New Nancy Lanza Profile Is a LetdownS

It's been two months since 20-year-old Adam Lanza killed six female teachers and 20 first-graders at Sandy Hook Elementary in Newtown, Connecticut before turning the gun on himself. Some of us (including Obama) often forget to mention his 27th victim: Nancy, his mother.

The Hartford Courant and Frontline just released an extensive profile of Nancy, remembered by some as "a villain, a gun-obsessed mother who allowed her disturbed son access to firearms and let him fester in the basement playing violent video games while she traveled and enjoyed night life" but by others as a caring mother who did the best she could. 6,000-something words later, it's still unclear what, if anything, she did wrong. Intentionally or otherwise, that's kind of the point.

The lengthy piece is somewhat of a letdown. Dare we say it's a bit boring? That's not the fault of the reporters; they deserve props for resisting pressure to sensationalize the story by turning it into something it's not. But when a 20-year-old commits the second-deadliest school shooting in American history, we want to know what happened. We need to know what happened, to prevent more Adam Lanzas (and James Holmess and so on and so on) from falling under the cracks and shooting up public spaces. This wordy yet quiet profile illustrates how that's an impossible goal.

There are so many potential issues that could've prompted Adam's rampage that the piece reads like a "Choose Your Own Adventure" book with the endings torn out. Adam had Asperger's, as well as sensory integration disorder...but, as Dr. Harold Schwartz, chief psychiatrist at the Institute of Living in Hartford, points out, "there is absolutely no correlation between the diagnosis of Asperger's syndrome and a predilection toward violent behavior." He left his high school sophomore year, meaning he was disconnected from crucial support groups — "He loses the tech club team he was involved in," said Richard Novia, the former security chief for Newtown schools who took Adam under his wing. "He loses friends that he had made to a limited degree. He loses his special ed, he loses his school psychologist, he loses the devoted school administrators." — tough for a kid who couldn't handle change.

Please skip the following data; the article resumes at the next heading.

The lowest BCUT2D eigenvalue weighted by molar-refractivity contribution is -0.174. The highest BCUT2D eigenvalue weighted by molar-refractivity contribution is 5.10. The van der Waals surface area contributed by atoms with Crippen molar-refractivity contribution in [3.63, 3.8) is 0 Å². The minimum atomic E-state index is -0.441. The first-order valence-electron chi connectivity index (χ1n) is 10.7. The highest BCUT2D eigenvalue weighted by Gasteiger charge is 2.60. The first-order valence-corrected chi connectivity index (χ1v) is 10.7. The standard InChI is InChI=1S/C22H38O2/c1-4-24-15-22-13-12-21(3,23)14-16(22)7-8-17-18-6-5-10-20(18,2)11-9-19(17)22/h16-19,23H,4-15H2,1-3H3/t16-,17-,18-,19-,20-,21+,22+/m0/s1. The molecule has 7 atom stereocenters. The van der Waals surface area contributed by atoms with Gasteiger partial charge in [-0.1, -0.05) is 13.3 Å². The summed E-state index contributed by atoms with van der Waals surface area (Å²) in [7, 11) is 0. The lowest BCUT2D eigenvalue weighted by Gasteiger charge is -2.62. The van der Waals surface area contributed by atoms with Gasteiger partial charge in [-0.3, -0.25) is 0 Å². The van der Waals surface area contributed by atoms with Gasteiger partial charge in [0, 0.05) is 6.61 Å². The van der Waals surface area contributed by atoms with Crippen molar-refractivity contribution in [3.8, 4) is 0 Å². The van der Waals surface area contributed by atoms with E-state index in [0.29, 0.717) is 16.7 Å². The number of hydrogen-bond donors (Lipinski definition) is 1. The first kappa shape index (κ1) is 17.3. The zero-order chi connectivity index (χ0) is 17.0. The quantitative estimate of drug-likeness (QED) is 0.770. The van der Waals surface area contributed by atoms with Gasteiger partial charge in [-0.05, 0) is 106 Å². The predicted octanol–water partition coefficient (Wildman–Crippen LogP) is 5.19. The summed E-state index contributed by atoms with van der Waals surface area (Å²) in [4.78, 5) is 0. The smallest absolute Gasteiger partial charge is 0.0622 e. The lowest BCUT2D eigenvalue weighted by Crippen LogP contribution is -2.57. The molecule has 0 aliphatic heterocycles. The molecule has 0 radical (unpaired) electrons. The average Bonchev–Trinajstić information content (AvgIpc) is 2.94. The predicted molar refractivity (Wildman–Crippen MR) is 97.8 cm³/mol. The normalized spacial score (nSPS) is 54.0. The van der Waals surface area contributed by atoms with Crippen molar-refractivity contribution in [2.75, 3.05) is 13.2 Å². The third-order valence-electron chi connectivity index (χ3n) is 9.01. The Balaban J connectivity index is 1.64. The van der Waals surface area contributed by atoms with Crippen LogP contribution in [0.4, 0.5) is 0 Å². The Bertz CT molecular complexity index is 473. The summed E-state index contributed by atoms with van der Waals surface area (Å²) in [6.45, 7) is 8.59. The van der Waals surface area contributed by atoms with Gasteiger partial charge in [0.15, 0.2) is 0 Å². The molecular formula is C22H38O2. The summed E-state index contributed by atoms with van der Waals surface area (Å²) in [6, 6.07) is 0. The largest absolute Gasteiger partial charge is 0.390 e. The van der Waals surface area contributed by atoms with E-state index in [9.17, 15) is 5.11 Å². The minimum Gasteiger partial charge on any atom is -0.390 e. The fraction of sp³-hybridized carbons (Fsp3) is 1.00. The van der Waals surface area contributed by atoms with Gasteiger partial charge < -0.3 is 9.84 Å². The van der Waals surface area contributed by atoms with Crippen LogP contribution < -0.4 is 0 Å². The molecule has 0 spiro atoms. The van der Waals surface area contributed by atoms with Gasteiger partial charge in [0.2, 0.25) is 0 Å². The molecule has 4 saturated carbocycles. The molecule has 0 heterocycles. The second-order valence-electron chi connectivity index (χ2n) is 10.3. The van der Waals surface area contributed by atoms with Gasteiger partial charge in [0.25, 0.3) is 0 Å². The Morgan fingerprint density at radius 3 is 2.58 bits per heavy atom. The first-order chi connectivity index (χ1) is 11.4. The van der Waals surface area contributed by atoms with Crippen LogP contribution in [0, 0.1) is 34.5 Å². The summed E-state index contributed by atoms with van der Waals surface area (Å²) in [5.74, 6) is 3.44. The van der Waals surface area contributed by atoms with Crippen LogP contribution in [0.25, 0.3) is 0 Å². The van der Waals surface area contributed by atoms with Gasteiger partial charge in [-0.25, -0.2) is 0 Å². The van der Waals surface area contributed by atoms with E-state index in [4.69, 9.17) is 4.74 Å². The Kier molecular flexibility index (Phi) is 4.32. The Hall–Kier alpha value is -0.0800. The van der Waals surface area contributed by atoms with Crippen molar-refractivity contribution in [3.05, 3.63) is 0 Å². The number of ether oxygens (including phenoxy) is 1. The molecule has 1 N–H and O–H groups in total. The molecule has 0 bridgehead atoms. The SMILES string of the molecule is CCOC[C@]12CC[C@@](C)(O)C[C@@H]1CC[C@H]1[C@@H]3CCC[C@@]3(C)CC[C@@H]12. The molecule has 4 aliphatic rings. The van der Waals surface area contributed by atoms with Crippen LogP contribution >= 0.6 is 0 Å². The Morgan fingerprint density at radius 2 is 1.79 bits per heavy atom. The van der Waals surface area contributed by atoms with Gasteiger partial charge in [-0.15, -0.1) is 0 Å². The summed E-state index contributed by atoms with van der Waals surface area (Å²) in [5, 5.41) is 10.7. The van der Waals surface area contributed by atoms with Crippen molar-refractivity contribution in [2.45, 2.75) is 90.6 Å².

There's Nancy's well-documented thing for guns: "Adam was exposed to guns at an early age and he continued to shoot at target ranges with his mother through his late teens, friends and other sources said." There's Adam's thing for violent video games. There's his parent's divorce, and loads of other family issues. (Adam was estranged from his brother and father.)

But there's no conclusion, nothing we didn't already know about before, which perhaps strengthens the argument that the only possible preventative measures must be policy-driven: gun control, mental health reform, etc. Somewhat related is an ABC report today on how medical bills bankrupt families of mentally ill children. It argues that the relatively new Mental Health Parity and Addiction Equity Act, which mandates that health insurance benefits provide the same coverage for both mental health and medical services, doesn't do shit: a new study found that the law reduced overall costs by about 5 percent, but the average savings is only about $178 a year.

Given that an estimated 11 percent of children in the United States suffer from mental health and addiction disorders that carry significant costs, according to the study, and mental health disorders are the most common cause of hospital admissions for early teens, this is unacceptable. Consider 16-year-old Jaimie Morrissey, who has Tourette's, a bevy of other medical issues, and a ton of subsequent debt:

The Morrisseys have been rejected by Social Security, disability and Medicaid and the out-of-pocket costs have added up, according to her father.

"We have nothing," said Morrissey. "Now I am worried about losing my home. This has been devastating."

The Morrisseys' insurance policy pays 80 percent of Jaimie's costs, but the bills have been overwhelming.

"If you have a $200,000 bill, you have to come up with $40,000 and try to pay that," said her father. "We pride [ourselves] in paying our bills, but you end up buying the groceries on credit."

Do we need more accessible, affordable support for the mentally ill? Of course. But that probably wouldn't have helped Adam Lanza, who came from a wealthy family. We don't know what or who could've saved Adam Lanza from himself, and it doesn't look like we ever definitively will.

[Hartford Courant]
[ABC]